“But why should they be afraid of us?” she asked, wrinkling her nose in disbelief. “What have we done to them to make anyone afraid?” For Siyun, a young Eritrean man whose tiny grocery store on Hodaya Street in the Hatikva market was also smashed and looted Wednesday night, it was almost business as usual on Thursday.

Siyun cleaned up the smashed glass and opened his store, but admitted he was shaken and shocked by Wednesday night’s violence.

The 29-year-old described how he had been inside the store with his infant son when the rioters forced their way inside.

“When I saw the rioters coming toward the store, when I saw the balagan [chaos], I ran to close the metal shutters, but they smashed their way in anyway,” he said in Hebrew.

Siyun said the rioters hit him on the head, terrifying his son, who was still traumatized by the incident.

“Then they smashed everything up,” he said. “They opened the fridge, they took everything out, they smashed it all.”

Siyun added that the damage will cost him a lot of money, maybe even destroy his business.

Amin said that he has been in Israel for five years, and “in all that time, I’ve never seen anything like this here before,” he added, shaking his head.

“We don’t know what to do, whether the international community can help us, whether the Israeli police will look after us, or what.”

As Siyun described the rioting, a local man passing by the store stopped in to say that there would likely not be any more violence tonight.

“But you should watch it. Keep your eyes open,” the man warned Siyun before leaving.

As the man left, an Eritrean woman stopped by to make a purchase and admitted that the violence has left her scared. She has children in a local kindergarten run by and for Eritrean refugees, she said, but took them out early because she was afraid they would be hurt.

Meanwhile, Siyun added that while he usually closes his store at 9 p.m., on Thursday night he plans to close at 5 p.m.

“We’re frightened,” he admitted.

Mahari, another Eritrean storeowner on Hodaya Street, said the violence frightened him because until Wednesday night he had believed he was safe in Israel.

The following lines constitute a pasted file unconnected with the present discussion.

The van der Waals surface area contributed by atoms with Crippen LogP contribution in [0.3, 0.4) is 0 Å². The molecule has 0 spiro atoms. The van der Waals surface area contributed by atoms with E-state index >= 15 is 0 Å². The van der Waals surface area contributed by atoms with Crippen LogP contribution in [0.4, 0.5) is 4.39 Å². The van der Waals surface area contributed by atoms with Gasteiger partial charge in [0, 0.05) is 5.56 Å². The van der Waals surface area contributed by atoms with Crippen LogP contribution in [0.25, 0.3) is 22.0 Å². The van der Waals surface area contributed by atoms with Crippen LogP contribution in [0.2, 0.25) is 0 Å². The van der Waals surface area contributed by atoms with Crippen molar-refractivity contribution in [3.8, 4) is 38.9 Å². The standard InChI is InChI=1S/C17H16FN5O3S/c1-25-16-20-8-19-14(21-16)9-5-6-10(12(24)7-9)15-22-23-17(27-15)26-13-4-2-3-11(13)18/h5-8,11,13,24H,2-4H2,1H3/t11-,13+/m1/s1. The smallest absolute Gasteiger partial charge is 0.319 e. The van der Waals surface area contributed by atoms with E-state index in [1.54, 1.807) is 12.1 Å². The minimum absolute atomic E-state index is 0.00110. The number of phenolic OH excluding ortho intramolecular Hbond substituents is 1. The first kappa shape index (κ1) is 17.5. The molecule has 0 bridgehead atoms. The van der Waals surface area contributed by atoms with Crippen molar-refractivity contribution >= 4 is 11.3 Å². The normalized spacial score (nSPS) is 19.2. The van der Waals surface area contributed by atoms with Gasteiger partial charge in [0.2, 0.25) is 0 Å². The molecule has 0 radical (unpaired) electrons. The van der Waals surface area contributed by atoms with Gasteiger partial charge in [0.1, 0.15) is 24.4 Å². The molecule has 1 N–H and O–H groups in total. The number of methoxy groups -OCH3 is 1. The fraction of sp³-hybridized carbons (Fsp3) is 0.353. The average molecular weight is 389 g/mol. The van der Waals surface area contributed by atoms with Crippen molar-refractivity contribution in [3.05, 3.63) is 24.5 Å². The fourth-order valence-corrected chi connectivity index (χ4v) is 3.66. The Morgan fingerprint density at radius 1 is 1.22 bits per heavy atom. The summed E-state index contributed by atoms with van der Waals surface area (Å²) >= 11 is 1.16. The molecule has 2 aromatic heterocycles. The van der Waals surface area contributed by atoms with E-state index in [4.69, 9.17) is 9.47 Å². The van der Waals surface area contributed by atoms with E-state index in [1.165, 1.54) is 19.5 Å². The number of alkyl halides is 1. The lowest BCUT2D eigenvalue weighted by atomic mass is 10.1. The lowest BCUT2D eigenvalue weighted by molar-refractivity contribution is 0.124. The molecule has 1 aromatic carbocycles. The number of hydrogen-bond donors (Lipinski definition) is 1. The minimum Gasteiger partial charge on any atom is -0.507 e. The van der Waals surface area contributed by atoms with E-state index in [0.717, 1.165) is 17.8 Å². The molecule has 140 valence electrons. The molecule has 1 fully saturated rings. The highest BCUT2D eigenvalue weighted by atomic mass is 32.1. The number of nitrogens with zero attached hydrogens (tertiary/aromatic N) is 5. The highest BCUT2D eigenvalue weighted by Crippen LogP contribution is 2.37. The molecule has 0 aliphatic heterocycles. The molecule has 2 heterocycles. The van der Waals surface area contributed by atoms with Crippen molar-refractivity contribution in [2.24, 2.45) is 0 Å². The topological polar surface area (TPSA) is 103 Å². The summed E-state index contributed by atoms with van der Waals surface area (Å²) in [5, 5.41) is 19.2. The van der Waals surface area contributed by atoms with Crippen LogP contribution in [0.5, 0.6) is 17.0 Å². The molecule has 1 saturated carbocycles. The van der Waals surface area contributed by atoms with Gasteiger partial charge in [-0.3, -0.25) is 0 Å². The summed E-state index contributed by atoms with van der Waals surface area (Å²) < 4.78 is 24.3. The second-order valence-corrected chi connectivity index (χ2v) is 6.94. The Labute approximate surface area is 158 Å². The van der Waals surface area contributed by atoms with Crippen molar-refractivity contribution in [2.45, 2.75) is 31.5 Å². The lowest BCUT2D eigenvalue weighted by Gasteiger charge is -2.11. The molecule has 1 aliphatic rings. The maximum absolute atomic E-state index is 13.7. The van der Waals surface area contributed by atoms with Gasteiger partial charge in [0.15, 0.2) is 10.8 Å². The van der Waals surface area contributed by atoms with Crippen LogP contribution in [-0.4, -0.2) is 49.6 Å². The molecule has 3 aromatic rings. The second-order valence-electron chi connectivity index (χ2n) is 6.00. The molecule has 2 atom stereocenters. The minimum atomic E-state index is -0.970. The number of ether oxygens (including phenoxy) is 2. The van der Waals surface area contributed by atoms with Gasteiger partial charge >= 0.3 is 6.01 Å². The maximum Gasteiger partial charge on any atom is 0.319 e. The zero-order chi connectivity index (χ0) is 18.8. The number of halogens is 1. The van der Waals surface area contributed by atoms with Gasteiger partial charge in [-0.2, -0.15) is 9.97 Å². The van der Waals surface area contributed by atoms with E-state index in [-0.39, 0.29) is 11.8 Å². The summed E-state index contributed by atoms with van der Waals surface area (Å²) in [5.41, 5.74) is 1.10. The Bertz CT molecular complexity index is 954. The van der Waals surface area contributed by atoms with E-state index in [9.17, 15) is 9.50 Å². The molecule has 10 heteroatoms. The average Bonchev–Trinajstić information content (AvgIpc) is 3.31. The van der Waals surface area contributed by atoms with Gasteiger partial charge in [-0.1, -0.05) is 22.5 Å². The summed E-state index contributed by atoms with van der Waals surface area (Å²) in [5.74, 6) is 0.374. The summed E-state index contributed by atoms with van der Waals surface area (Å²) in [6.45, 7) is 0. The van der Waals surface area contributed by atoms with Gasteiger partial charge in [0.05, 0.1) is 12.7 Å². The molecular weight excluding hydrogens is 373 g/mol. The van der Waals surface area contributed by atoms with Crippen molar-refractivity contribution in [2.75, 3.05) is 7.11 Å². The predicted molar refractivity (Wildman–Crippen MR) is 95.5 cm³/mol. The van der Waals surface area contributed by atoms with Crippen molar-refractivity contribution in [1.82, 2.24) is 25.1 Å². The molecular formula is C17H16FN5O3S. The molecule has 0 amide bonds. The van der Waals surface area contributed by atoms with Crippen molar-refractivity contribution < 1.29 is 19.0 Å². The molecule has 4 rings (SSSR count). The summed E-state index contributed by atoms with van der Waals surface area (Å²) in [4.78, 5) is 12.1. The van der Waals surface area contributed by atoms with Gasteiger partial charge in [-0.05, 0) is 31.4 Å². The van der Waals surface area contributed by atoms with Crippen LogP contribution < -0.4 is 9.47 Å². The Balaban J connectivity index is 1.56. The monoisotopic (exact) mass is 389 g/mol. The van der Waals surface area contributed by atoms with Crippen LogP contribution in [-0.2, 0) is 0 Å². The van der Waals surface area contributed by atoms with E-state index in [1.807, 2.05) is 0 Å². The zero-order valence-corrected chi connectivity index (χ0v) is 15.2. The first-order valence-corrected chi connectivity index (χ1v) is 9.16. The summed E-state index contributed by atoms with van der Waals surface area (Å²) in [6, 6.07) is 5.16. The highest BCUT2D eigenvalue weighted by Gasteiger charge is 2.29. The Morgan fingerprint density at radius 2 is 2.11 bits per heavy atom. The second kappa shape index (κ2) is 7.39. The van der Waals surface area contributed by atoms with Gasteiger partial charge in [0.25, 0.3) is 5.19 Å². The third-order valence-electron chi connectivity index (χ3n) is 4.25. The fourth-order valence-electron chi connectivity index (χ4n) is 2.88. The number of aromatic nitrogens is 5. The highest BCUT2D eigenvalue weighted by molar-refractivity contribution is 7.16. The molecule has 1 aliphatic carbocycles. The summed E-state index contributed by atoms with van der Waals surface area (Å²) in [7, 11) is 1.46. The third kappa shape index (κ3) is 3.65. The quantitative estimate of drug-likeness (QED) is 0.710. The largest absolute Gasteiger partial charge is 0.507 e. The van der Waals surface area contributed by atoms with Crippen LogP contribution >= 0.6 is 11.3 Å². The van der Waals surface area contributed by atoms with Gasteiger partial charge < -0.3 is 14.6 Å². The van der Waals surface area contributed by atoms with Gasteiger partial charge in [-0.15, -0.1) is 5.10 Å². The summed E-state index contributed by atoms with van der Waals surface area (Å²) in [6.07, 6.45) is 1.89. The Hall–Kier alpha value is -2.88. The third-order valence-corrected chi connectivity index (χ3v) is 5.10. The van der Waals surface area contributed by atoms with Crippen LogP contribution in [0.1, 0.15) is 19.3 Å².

“You know we experienced so many violations of our human rights on our journey from Eritrea,” he said.

“We felt so much fear. And now? Now that fear is back.”

As the Eritrean business-owners picked up the pieces, outside on nearby Abas Street, veteran Hatikva resident Zion Ovadia was taking a cigarette break outside his carpentry workshop, where he runs a small business making kitchen cabinets.

Ovadia said he was not at Wednesday’s anti-African protest, and that he was definitely not opposed to the migrants.

“But look, our government needs to do something about the situation,” he said.

“Our government let them come live in this neighborhood, but these Sudanese, they’ve nothing to do.

They don’t have work permits so they just hang around all day and that’s not good for anyone.”

Ovadia said the African migrants should be allowed work permits.

“They need to eat, too, like everyone else,” he said.

However, Ilan, another local Hatikva resident, said the African migrants should not be allowed into Israel at all.

“They say they are refugees, but really they just come here to work,” Ilan said. “The reality is that they take jobs away from people who were born here, in this neighborhood, and we’re the ones who suffer.

The government should move the Africans from south Tel Aviv into Ramat Aviv [in north Tel Aviv]. Let’s see what the leftists who support the Africans say, when they live in their neighborhoods.”